One of the “experts” (I use inverted commas as I am not aware of Ms O’malley having any published papers on trans people in recognised, peer-reviewed journals but I am happy to be corrected on this), was controversial psychotherapist Stella O’Malley, who retroactively self diagnosed herself with gender dysphoria as a child (but she says she doesn’t have G.D now).
Ms O’Malley made a controversial documentary for Channel 4 in the UK, which — oddly enough — features many of the same trans-critical people and arguments as Prime Time. There is an excellent critical run through of the issues with the documentary on this blog by Gender GP UK.
Even though Prime Time has been presented as being about concern for proposed legislation that allows under 18’s to legally (not medically) self identify as trans, Ms O’Malley begins talking about puberty blockers.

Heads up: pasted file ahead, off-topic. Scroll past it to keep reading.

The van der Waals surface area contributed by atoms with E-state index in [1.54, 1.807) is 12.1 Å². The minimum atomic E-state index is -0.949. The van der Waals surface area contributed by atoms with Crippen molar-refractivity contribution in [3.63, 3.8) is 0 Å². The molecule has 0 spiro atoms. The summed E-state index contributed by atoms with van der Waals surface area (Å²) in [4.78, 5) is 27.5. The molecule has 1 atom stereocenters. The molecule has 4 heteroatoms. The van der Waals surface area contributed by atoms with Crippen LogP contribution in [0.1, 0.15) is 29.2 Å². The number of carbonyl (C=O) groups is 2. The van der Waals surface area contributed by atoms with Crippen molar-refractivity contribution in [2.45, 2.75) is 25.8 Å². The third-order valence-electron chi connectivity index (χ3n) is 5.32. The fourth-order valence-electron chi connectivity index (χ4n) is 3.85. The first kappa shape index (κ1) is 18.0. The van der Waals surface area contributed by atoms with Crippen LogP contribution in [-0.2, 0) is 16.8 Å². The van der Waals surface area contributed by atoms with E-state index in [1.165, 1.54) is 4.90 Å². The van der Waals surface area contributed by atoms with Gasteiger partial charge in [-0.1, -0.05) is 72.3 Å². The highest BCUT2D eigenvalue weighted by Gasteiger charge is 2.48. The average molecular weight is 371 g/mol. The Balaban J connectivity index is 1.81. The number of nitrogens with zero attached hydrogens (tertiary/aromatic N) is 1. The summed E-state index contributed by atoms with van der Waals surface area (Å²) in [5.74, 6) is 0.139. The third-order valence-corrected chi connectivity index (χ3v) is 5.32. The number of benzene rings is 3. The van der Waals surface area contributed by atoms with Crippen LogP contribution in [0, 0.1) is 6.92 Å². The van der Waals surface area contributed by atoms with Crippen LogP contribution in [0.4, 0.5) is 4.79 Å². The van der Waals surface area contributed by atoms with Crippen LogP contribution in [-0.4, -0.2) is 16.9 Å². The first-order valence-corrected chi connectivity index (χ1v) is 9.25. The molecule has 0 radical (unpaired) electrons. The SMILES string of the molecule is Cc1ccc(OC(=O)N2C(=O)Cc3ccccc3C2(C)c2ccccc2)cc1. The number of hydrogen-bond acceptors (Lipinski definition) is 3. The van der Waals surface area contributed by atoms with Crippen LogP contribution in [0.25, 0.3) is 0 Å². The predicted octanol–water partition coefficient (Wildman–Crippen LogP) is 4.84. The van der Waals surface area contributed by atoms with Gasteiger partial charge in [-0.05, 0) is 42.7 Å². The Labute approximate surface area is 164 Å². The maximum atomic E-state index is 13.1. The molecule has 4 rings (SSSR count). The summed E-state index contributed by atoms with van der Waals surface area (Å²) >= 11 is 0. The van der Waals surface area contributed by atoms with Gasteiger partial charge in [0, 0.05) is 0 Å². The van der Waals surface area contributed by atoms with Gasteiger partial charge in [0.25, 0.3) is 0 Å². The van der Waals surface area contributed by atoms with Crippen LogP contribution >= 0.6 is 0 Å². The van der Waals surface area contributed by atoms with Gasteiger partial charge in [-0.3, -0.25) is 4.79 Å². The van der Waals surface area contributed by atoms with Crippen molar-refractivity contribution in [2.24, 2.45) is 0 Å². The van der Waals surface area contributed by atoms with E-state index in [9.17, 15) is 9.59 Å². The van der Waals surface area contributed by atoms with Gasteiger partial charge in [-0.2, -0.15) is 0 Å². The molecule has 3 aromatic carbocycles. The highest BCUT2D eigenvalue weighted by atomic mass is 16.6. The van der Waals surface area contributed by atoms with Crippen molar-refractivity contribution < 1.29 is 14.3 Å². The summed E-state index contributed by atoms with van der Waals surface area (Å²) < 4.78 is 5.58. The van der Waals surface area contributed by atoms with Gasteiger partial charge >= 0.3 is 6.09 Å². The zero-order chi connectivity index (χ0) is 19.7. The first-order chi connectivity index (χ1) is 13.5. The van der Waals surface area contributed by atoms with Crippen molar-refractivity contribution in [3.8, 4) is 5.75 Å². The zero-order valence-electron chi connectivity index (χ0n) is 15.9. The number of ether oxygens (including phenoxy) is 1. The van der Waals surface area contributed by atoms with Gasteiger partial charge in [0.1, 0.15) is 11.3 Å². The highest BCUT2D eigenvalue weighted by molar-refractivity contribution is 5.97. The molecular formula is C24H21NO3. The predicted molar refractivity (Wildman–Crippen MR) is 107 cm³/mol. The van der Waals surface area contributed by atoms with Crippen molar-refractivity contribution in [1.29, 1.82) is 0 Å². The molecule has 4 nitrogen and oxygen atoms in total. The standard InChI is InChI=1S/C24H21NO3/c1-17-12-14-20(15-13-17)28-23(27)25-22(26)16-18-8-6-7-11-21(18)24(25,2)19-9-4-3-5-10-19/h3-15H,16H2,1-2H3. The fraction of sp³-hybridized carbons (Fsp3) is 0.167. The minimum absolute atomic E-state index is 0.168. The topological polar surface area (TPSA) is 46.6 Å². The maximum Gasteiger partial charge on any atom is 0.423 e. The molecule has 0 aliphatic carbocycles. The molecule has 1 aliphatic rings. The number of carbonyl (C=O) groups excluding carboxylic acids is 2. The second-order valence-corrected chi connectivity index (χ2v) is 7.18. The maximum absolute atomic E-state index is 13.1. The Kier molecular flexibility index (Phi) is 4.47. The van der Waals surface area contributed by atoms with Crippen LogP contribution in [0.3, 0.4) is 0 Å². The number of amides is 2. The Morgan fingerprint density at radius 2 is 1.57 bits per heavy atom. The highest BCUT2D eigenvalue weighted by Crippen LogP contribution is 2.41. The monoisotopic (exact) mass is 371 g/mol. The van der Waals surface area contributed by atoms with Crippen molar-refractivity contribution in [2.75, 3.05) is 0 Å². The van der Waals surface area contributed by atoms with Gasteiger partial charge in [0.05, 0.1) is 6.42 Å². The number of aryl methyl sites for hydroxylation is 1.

O’Malley says that children making the decision to take puberty blockers at 12 means that they are, “going into a group that is high 90’s — 100% likely to fully transition as adults.” She continues,“They’ve actually taken a decision about their adult life even though they are 12."
This information is presented as if it is a failing, yet surely if 90–100% of children who start on puberty blockers decide to fully transition as adults it only confirms that puberty blockers were in fact the right treatment for their childhood gender dysphoria? I would see those statistics as a reassurance that puberty blockers were the right thing for those kids.
The programme then makes the first of many references to what’s happening “across the water” in Britain, with a scene showing what looks to be a violent clash between trans exclusionary people and trans supporters. Apropos of nothing O’Brien asks what self id in Britain might mean for society there.